In May, action taken by the ACCC in 2017 against ticket resale platform Viagogo AG reached its conclusion when the Full Federal Court upheld a $7 million penalty for breaches of the ACL. The Federal Court had previously found that Viagogo falsely represented itself as an "official" seller of certain event tickets, and failed to disclose additional fees until late in the booking process.

ACCC Commissioner Liz Carver stated that businesses "must clearly disclose if they charge additional, avoidable fees on top of the advertised price."

Renewed focus on digital platforms

In addition to various court proceedings, the ACCC participates in the Digital Platform Regulators Forum, alongside the Australian Communications and Media Authority, the Office of the Australian Information Commissioner and the Australian eSafety Commissioner.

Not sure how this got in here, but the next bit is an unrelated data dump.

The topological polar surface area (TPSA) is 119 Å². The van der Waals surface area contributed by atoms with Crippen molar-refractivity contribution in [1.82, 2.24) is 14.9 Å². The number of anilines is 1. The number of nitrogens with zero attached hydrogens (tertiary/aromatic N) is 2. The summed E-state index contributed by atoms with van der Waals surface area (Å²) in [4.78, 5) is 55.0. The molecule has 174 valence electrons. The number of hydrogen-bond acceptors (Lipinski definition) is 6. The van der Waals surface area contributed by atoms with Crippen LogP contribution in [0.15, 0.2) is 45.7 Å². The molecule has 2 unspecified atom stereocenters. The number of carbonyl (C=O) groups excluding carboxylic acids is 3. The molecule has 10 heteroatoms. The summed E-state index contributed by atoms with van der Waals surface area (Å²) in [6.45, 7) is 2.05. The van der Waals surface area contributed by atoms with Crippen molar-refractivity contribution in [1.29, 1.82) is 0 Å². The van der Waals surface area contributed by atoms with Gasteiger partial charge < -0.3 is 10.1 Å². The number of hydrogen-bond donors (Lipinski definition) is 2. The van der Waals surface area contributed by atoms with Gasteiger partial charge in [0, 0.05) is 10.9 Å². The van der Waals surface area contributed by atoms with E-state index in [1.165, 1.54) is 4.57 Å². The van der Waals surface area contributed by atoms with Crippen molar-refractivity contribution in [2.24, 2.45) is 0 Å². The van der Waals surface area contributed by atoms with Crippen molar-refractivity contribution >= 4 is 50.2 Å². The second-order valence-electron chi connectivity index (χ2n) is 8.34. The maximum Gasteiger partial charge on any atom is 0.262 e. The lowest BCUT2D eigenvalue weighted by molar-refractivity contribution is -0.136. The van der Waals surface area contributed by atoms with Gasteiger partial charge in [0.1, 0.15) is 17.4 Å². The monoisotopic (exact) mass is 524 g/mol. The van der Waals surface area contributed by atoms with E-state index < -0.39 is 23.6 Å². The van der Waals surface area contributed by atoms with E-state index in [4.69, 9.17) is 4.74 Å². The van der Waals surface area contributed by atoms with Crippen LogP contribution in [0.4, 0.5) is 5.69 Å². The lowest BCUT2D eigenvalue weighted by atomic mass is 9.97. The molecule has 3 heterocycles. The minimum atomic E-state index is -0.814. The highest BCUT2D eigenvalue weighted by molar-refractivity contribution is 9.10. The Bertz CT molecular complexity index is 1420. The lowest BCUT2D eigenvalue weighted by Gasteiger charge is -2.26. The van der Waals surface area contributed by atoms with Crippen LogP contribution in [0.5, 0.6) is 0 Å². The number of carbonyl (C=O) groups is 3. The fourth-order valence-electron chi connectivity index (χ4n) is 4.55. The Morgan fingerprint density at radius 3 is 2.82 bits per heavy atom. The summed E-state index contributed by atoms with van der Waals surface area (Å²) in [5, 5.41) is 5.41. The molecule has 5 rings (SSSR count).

The Forum first met in March, and last month released its first set of targets, being:

  • algorithms
  • greater digital transparency
  • increased collaboration between the Forum members

"The ACCC considers that the work of the Digital Platform Regulators Forum is key for our own work on digital platforms, particularly as we are currently reviewing whether there is a need for competition and consumer reform as part of our ongoing digital platforms inquiry," explained Ms Cass-Gottlieb.